2012-11-16 14:22
    1507 次阅读|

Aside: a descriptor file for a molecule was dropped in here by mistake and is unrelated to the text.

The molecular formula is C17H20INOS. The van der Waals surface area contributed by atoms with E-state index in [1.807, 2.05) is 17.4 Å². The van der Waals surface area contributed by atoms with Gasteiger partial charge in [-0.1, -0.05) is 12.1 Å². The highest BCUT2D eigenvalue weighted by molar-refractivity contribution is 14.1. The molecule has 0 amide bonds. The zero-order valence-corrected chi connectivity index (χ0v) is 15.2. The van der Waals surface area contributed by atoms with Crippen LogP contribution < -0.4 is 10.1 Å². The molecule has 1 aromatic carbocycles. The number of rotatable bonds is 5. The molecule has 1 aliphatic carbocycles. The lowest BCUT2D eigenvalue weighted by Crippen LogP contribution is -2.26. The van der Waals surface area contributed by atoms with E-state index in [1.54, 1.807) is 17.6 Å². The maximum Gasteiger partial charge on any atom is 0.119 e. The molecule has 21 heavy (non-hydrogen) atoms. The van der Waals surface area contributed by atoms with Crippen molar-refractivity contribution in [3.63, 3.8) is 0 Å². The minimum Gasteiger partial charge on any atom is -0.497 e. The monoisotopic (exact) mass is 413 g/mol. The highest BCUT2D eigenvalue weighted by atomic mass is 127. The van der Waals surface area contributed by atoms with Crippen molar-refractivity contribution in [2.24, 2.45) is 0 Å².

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    This valley is not that far, perhaps a 45-60-minute Cessna hop from Reid-Hillview Airport. That would be your best option if you wouldn't be risking snapping a wheel strut on landing. By car (and make it a sturdy one), the trip eats up the better part of a day with a Sierra ascent and descent and a final, hours-long drive over a lonely and pitiless gravel road near Death Valley that chews up tyres and drivers' nerves. Once you stop and kill your engine at the base of this valley and untangle your nerves, listen for a second; the expanse swallows sound. Then give your eyes a second to comprehend the ghostly white sight before you, anÿelephantine, rolling 700-foot-high mountain of smooth white sand that seems to have been plopped in the middle of nowhere, completely out of context.   Eureka SandDunes from Space   This is the Eureka Sand Dunes. They have nothing to do with the Silicon Valley, yet they have everything to do with the Silicon Valley. "Father" Fred Fred Emmons Terman was a Stanford brat. His father was a professor there off Palm Drive, down "on the Farm," who sparked gut-churning anxiety among generations of young parents after he popularized the IQ test. Young Fred had brilliance and promise and an entrepreneurial bent. (The story goes that he hiked into the Palo Alto hills to collect mistletoe and sell it during the holidays to Stanford faculty wives who were afraidÿof catching poison oak if they foraged themselves). Perhaps not surprisingly, he did well in school, landing a chemistry degree and a master's in electrical engineering from Stanford. But even a generation or two after Stanford and the University of California had thrown off their training wheels and become established as institutions of higher learning, a promising west Coast student in the 1920s still had to go east "to put spit and polish on his education," Terman would say later. So he hopped aboard a train that chugged east and deposited him in the land of dropped Rs, rocky soil and Puritan values. There, at MIT, he got his doctorate working under the brilliant engineer Vannevar Bush. Ph.D. pigskin in hand, Terman hopped the first train heading west, heading home.   Fred Emmons Terman   Terman, for whatever reason—the climate, his family, the rolling sage-scented hills around Palo Alto—essentially never left after that, and he became an evangelist for valley-grown companies. He wanted the saplings he nurtured in the Stanford engineering department to put down roots nearby like the fruit trees in the orchards that sprawled from just outside the campus down to Gilroy and points unknown. And nurture he did. Dave Packard. Bill Hewlett. The Varian Brothers. Litton Industries. Watkins-Johnson.ÿAfter the war, when everything was sunny, warm and up and to the right in the Golden State, Terman was instrumental in building his own version of a farm, a technology park for budding companies, nurturing ideas sometimes crazy (mad) but often sound. It was an idea for an area that would become the crucible of the future. Conveniently at the same time capital and government policies were evolving to create what became the venture capital business. Men like Georges Doriot, the "father of venture capitalism," Ralph Flanders and Karl Comptonÿand others helped nurtured a form of capital formation that shifted start-up investment sources from the gilded piggybanks of already wealthy families to other investors. In part, Terman got this insight during the war, when he went east again to work on a major radar project at Vannevar Bush's request. He returned to Palo Alto with keen insights to the value of networking and collaboration. He was insistent that students educated locally should have the opportunity to build businesses locally. Otherwise they would continue to migrate back east where the technical jobs were. In the 1950s, Terman convinced Stanford to lease some of its 8,000 un-sellable acres to start-up technology companies. The Stanford Industrial Park, now SRC, was born. Terman convinced Shockley to come home to Palo Alto; Shockley begat Shockley Transistors, which begat Fairchild Semiconductor, which begat 38 companies over time, the most notable being Intel. The degree of separation between your work and Fred Terman is undoubtedly very small. It is the stuff of lore and legend, and Terman stands above this sizzling swirling soup of invention, investment, destruction and resurrection and reinvention as its progenitor.   Toasting Shockley   But Terman came late to the party. Ancient history Sixty-five million years ago began the Cenozoic period, a time in which the Santa Cruz Mountains to the west of Silicon Valley and the Mount Diablo Range to the east were thrust onto the scene. As such, the valley became a "structure valley" because of that building action, as opposed to an "erosional valley." This ancient, snarling, violent birth yielded a valley sheltered and fertile, a place theÿSpanish explorers considered to have the best climate in the world. And its origin as a structure valley arguably turns out to be more than just metaphoric. **** The frontier In 1893, a Wisconsin academic, Frederick Jackson Turner, presented a paper in Chicago describing the frontier's seminal impact on the development of America and the American character. Turner feared that the closing of the frontier might hamstring or destroy American dynamism. Around the same time, San Jose's population was exploding 50 years after the discovery of gold in California. More than 18,000 people lived in the Santa Clara Valley, and the population was increasing at 30 and 40 per cent per year. But California was the end of the road for this massive, historical migration west. Just over the Santa Cruz Mountains lay the shimmering blue of the Pacific Ocean, the end of the continent. There was no more land to explore, conquer, develop and farm. The frontier was closed. Yet wagon- and train-loads full of people continued to crash into California, the end of the trail.   Old San Jose map   **** Swirling eddies Geologists describe something called the aeolian effect. Wind whisks up the top layer of earth—its finest particles—and sweeps them off somewhere to be deposited in some form. Often those depositions undergo another aeolian effect and end up somewhere else or scattered, literally, to the four winds. In Eureka Valley, the aeolian process swept up the parched, scorched cover layer of an otherwise rocky terrain and has created a natural wonderland in the Eureka Sand Dunes. When the wind picks up here, you can hear is the sound of trillions of sand pebbles whisking across the desert floor or across each other. The smooth white dunes have never dissipated because of their location: The dunes, surrounded on three sides by mountains, have nowhere to go. Over time, the wind, rather than just blowing the huge sand hills into memory or the next county, reforms them as part of this aeolian process....a sand eddy if you will. The big white elephant shifts, grows, shrinks, wiggles a little this way or that. But it's always there. **** Tale of two valleys Fred Terman is considered the father of the Silicon Valley or at least of the dynamic we associate with the Silicon Valley—that relentless drive to innovate, try, fail, try succeed, and improve, tweak, tinker, revolutionise. History is dotted with Fred Termans whose genius and influence migrated away from their place. But there's something different about this place, a valley shaped by ancient forces...aoelian and Cenozoic forces.   The forces of nature have, for generations since the 19th century, swept up a certain type of people and transported them to the western edge of the North American continent where they hit a valley bounded on three sides by mountains—a "building" valley, not an erosional valley. There, an eddy of ingenuity, of invention and innovation began and continues to swirl today, just like the Eureka Sand Dunes. The energy, the ideas and the people swirl around, reforming, rising, fall and rising again but never, ever, vanishing.   Brian Fuller EE Times